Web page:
Everyone wants to contribute to the day’s politics, only that non-residents’ opinions do not matter. If politics are important to you, then you are better off with a green card. In the United States, only natural-born Americans and those who have been naturalized are allowed to vote in federal, state, and local elections. Even so, there are other ways you can take part in politics. The Federal Elections Committee allows holders of Green Cards to support their preferred political parties financially.
You may not be able to vote but can still make your opinion count by contributing to your party. You may influence essential issues that you feel are important for you and your family, even without casting a vote.
Travel to and from the U.S Easily
One of the most significant challenges facing non-residents is the uncertainty of gaining entry back to the United States once they leave. It makes some people scared of even leaving because they cannot afford not to come back. It is a problem of the past once you become a holder of a green card. The most significant benefit of having a green card is the ease of traveling to and from the United States without worrying about your immigration status. The United States’ Immigration service is required by law to allow all those that have green cards into the country because they are already permanent legal residents.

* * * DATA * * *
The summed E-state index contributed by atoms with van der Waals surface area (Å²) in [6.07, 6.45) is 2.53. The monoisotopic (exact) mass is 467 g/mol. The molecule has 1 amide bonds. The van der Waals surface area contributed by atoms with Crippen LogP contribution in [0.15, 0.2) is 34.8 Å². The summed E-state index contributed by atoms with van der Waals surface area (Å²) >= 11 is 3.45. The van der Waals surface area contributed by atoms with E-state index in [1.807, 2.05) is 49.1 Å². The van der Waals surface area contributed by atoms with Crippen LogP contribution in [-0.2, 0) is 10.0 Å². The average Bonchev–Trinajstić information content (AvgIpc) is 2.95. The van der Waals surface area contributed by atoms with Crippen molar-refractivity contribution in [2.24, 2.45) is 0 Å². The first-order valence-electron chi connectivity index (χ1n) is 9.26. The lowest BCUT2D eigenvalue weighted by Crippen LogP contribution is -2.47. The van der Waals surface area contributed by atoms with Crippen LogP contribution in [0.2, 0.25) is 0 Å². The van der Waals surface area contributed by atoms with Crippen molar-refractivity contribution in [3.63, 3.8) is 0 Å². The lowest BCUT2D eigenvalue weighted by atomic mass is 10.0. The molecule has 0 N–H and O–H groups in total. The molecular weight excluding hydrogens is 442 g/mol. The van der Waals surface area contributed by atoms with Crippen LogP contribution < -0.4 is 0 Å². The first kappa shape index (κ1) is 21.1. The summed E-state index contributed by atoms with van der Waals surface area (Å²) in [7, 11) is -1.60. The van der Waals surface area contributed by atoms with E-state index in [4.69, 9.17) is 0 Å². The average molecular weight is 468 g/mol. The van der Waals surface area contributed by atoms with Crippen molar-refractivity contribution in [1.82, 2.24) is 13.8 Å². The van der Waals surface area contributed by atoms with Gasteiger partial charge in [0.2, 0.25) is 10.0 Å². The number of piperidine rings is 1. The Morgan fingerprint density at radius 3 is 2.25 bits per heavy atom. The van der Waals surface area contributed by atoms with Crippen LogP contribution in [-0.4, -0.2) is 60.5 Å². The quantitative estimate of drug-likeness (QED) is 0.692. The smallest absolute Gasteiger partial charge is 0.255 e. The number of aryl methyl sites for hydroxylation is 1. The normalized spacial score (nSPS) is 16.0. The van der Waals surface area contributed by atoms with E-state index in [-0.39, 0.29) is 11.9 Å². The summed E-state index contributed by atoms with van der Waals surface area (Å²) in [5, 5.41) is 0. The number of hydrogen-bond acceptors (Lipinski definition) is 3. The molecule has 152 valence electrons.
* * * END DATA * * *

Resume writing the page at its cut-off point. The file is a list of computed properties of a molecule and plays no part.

However, you may experience problems if your green card is expired. Before its expiration date, renewing your green card is necessary, as will be discussed later in this article. Again, it may not look good if you remain out of the U.S for more than six months. The Immigration Department will start questioning whether you intend to make the U.S. your permanent country of residence. They could even revoke your legal permanent residency.
Eligibility to benefit from Social Security Benefits
Employers usually finance social Security Benefits through taxes on payrolls. The benefits are a form of economic security for retirees and disabled persons and their families. About a quarter of the U.S. population relies on benefits such as these. From the benefits, families can cater to food, childcare, and medical care, among other necessities.
Non-residents cannot enjoy these benefits, but green card holders can since they, too, are legal permanent residents. If you have a green card and you have been working in the U.S. for more than ten years, the law allows you to file a claim for your retirement benefits.
Better Job Opportunities
The cost of living in the United States today is high, and so, you need an excellent job with good pay to finance your life. Getting a job when you are a non-resident is not easy. But holders of green cards can access better job opportunities. Average immigrants will need a company to sponsor their work visas. But people with green cards are free to seek employment in any company they wish in the country. As a permanent citizen, you could also establish a business of your own and even get into entrepreneurship if you so desire.